|Richard Markoll - we couldn't|
locate anything verifiably Ernestine
One would expect that quacks, frauds and promoters of alternative medicine would have found ways to promote magnets as a miraculous cure for all sorts of ailments, and sure they have. There is, of course, no scientific basis or evidence to conclude that small, static magnets can relieve pain or influence the course of disease, and the magnets suggested by promoters of magnet therapy (a good survey here) do not even produce any significant magnetic field at or (much less) beneath the skin’s surface.
Richard Markoll and his wife Ernestine are, together with one David H. Trock, M.D., central promoters of the nonsense known as pulsed signal therapy (PST), through an outfit called Bio-Magnetic Treatment Systems (BMTS). Or at least they used to be: in 2001 they pled guilty to criminal charges in connection with a scheme involving pulsed magnetic therapy and fraudulent billing codes to seek payment from Medicare and other insurance plans for PST treatment with a device (Electro-Magnetic Induction Treatment System) that did not have FDA approval; more details here. The device in question was invented by Richard Markoll, who does not appear to have a medical license but is a graduate of the Grace University School of Medicine, a Caribbean medical school. Trock, who was formerly principal investigator for the Magnetic Therapy Center, has co-authored studies claiming that PST is effective for treating pain. It isn’t.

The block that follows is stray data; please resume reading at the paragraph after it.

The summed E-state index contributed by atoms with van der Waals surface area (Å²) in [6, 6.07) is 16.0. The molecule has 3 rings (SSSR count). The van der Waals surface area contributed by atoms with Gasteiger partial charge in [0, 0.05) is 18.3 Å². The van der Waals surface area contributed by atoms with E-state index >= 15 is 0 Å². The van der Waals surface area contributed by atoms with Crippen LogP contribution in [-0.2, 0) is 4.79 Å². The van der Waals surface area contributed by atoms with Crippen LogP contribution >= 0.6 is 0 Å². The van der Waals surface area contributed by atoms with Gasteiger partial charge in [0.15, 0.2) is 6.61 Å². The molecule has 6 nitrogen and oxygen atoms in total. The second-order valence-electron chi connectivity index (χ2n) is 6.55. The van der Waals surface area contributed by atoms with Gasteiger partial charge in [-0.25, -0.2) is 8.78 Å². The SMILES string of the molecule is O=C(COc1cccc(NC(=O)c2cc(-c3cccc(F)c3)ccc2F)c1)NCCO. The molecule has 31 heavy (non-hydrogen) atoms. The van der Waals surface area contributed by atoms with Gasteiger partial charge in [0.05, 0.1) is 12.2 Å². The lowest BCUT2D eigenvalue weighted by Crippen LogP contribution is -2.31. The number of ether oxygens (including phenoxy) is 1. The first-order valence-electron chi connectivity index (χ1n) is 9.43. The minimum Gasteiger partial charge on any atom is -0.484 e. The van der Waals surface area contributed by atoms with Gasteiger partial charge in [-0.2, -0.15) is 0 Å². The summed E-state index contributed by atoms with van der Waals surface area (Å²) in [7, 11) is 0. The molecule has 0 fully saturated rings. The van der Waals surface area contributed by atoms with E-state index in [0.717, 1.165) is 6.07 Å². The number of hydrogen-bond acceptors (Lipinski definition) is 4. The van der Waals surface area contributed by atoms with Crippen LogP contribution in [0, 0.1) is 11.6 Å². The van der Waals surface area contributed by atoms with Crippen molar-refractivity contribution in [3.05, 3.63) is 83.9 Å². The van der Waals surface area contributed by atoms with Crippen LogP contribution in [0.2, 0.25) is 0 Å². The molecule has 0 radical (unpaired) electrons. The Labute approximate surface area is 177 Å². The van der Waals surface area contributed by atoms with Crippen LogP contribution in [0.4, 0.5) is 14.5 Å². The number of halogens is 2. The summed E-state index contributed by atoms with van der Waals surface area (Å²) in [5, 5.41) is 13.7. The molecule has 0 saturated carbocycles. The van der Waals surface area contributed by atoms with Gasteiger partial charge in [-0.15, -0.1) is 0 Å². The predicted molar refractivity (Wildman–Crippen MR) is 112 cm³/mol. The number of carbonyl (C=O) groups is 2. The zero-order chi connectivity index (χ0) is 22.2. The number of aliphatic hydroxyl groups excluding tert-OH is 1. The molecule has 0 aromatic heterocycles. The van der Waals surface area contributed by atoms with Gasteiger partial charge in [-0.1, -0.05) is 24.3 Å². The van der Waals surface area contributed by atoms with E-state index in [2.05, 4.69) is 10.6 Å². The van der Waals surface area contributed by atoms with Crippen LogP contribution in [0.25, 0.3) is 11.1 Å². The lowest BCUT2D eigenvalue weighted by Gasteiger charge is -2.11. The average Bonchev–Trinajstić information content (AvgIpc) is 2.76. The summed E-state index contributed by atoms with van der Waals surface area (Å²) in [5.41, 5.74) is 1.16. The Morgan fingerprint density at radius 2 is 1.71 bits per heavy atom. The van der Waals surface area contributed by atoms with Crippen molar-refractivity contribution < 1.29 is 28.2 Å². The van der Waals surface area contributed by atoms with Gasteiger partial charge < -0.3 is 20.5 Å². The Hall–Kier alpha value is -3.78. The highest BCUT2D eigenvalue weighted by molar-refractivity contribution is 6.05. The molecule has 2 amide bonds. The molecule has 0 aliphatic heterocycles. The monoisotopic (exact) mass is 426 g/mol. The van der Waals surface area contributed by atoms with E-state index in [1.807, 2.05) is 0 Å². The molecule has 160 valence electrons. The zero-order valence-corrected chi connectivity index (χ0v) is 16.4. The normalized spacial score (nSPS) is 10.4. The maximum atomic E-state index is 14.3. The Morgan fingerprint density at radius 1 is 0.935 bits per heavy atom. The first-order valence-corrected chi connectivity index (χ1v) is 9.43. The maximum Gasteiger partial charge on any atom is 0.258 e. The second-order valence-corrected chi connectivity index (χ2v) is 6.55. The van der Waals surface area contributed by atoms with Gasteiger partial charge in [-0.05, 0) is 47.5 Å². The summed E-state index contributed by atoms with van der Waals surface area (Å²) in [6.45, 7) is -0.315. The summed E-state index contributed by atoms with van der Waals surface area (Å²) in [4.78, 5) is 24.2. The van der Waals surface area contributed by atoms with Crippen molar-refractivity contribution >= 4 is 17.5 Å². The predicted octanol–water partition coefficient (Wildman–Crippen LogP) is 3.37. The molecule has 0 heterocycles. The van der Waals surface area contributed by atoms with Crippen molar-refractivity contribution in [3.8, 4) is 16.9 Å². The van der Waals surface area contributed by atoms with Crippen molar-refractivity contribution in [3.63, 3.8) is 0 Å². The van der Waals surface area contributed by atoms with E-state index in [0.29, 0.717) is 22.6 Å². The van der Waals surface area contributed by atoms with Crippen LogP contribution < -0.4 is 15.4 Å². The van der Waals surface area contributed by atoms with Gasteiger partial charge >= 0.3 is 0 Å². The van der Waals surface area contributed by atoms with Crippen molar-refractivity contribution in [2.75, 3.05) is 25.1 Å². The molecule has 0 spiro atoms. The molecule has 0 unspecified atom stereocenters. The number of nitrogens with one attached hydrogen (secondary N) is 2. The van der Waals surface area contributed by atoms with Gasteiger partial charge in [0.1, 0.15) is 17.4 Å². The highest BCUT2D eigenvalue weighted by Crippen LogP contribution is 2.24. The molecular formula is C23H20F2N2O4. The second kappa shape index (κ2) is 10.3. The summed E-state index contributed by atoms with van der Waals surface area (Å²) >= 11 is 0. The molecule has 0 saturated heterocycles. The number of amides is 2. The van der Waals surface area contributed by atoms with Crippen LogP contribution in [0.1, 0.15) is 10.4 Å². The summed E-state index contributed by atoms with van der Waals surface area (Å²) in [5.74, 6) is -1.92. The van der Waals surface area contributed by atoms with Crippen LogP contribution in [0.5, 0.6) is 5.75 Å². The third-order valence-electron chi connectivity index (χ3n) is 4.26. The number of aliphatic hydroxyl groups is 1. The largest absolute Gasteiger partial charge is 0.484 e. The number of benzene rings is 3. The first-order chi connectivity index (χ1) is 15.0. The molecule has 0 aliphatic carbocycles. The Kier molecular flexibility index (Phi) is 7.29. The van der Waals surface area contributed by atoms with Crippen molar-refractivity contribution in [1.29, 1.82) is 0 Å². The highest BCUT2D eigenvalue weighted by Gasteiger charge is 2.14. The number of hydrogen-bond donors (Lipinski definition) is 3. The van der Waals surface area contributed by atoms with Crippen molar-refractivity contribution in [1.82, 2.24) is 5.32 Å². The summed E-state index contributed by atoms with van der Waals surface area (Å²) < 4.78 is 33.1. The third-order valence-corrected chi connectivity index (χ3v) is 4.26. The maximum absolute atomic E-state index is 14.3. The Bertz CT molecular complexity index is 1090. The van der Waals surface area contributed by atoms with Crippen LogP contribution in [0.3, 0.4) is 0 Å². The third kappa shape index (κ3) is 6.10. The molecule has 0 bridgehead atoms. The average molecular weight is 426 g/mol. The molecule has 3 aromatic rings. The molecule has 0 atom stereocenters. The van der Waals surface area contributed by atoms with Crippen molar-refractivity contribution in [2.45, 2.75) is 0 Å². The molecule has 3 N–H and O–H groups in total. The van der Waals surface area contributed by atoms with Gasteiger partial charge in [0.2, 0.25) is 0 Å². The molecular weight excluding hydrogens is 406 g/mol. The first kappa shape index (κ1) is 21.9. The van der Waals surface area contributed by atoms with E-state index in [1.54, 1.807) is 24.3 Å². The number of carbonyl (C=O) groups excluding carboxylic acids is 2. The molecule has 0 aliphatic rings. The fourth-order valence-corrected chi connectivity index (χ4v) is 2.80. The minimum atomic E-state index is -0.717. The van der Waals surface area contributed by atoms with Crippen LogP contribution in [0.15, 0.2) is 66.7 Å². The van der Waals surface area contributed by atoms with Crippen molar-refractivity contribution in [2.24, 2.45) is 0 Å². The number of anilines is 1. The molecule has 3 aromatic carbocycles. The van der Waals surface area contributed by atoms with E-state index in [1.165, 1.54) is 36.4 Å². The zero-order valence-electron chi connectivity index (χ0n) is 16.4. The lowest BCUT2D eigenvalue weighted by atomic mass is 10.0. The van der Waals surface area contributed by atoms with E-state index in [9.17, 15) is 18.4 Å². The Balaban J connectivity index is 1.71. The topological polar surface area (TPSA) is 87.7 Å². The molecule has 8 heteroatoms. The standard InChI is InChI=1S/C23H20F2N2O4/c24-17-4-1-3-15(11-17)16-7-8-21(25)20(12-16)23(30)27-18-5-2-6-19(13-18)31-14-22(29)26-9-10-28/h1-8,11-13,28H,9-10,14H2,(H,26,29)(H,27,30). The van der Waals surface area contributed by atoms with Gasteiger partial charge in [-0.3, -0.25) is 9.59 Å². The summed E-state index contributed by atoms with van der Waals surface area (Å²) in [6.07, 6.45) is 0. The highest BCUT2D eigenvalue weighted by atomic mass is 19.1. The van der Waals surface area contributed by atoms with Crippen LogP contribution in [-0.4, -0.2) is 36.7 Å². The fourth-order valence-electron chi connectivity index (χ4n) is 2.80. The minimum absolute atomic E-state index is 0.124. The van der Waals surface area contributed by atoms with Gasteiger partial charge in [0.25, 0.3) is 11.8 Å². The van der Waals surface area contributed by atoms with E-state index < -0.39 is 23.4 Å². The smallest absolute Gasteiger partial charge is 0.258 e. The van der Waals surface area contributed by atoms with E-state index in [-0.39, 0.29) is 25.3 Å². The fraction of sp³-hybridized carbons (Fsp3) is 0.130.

PST is still promoted, however, though apparently mostly for pets. Quackery, once released, is rarely contained again.
Diagnosis: Well, they were convicted, so that should be enough. Hopefully neutralized, but being convicted of a scam is not always enough to keep suckers at bay.